The Windhorse is a symbol of basic goodness that is thought to possess powerful energy. This energy carries colossal power in the lives of all beings who come into contact with the wind of goodness. Windhorse, a legendary Tibetan creature, is considered to carry prayers from the earth to the heavenly gods using its strength and wind speed.
Windhorse Prayer Flags
The ‘Windhorse’, also known as Lung-ta in Tibetan, coupled with the “Wish Fulfilling Jewel of Enlightenment” is an important symbol inscribed onto Tibetan prayer flags. Although it represents good fortune and luck, it has a much deeper meaning which says it has power that can influence events in nature and society.
Windhorse prayer flags are the most common prayer flags among Buddhists. The image of the Windhorse is drawn on the center of the prayer flag while the outside corners are guarded by the four great animals (Four Dignities): garuda (wisdom), dragon (gentle power), tiger (confidence) and snow lion (fearless joy). These guardian animals can be represented in either pictorial form or as a written word. There are also inscriptions of sutras or mantras on the flag. It is said that when the Windhorse prayer flags flap in the wind, the spiritual powers of the sacred images and scriptures spread benefiting all those in the surroundings.
Putting on Windhorse prayer flags not only raises one’s Lung-ta energy and raises good opportunities but is also considered an act of merit. Prayer flags are hung from high points such as trees, eaves, or on wooden poles.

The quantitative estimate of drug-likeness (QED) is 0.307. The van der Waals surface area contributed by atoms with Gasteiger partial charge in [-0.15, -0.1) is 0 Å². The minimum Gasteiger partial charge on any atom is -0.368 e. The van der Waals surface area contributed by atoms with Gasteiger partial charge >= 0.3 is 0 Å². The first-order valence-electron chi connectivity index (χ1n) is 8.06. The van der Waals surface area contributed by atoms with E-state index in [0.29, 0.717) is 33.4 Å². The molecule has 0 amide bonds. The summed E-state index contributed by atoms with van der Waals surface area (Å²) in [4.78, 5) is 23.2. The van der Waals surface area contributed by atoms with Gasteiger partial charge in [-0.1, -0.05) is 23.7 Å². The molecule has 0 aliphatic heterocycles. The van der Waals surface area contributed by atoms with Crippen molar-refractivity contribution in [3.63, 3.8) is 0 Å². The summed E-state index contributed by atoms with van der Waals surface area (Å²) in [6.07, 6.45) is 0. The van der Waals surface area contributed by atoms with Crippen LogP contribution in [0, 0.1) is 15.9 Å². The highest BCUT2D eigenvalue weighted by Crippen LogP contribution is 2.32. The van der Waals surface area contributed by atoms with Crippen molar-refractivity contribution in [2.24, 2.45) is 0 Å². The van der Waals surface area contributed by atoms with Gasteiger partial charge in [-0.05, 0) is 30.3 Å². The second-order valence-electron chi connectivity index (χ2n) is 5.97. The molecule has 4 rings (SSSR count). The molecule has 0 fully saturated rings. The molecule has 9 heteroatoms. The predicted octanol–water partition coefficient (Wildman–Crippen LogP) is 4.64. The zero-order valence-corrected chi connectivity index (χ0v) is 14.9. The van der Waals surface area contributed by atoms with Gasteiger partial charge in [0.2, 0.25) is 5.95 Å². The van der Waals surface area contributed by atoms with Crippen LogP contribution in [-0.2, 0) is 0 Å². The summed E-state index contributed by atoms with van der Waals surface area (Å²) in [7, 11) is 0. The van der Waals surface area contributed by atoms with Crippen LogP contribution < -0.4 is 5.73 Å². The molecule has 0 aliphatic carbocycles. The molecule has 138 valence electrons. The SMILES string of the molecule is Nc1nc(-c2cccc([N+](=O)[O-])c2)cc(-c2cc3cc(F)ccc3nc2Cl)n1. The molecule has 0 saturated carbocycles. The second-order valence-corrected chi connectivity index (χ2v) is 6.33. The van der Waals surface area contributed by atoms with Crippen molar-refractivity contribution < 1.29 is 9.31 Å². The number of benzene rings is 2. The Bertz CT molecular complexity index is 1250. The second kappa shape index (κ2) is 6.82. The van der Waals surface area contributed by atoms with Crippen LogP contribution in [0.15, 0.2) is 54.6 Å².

History and Significance of Prayer Flags
The history of prayer flags can be traced back to the Bon traditions in pre-Buddhist Tibet when Bonpo priests used colored flags in healing ceremonies. Each color represents a primary element: earth (yellow), fire (red), space (blue), water (green), and air (white). Setup around the sick, these prayer flags created a balance of these five elements in the body producing high levels of mental and physical health. Moreover, these colored flags were hung in mountains, valleys, and lakes to please local gods and to receive their blessings. When the gods and spirits were unhappy, disease and natural disasters were spread.
When Buddhism first came to Tibet, Guru Rinpoche himself wrote scriptures and drew images on prayer flags. Later, in the 15th century, printing by wooden blocks was introduced. Famous Buddhist masters created prayer flag designs while lay craftsmen engaged in making copies. After the Chinese invasion of Tibet, the hanging of prayer flags was discouraged but the tradition has managed to live on.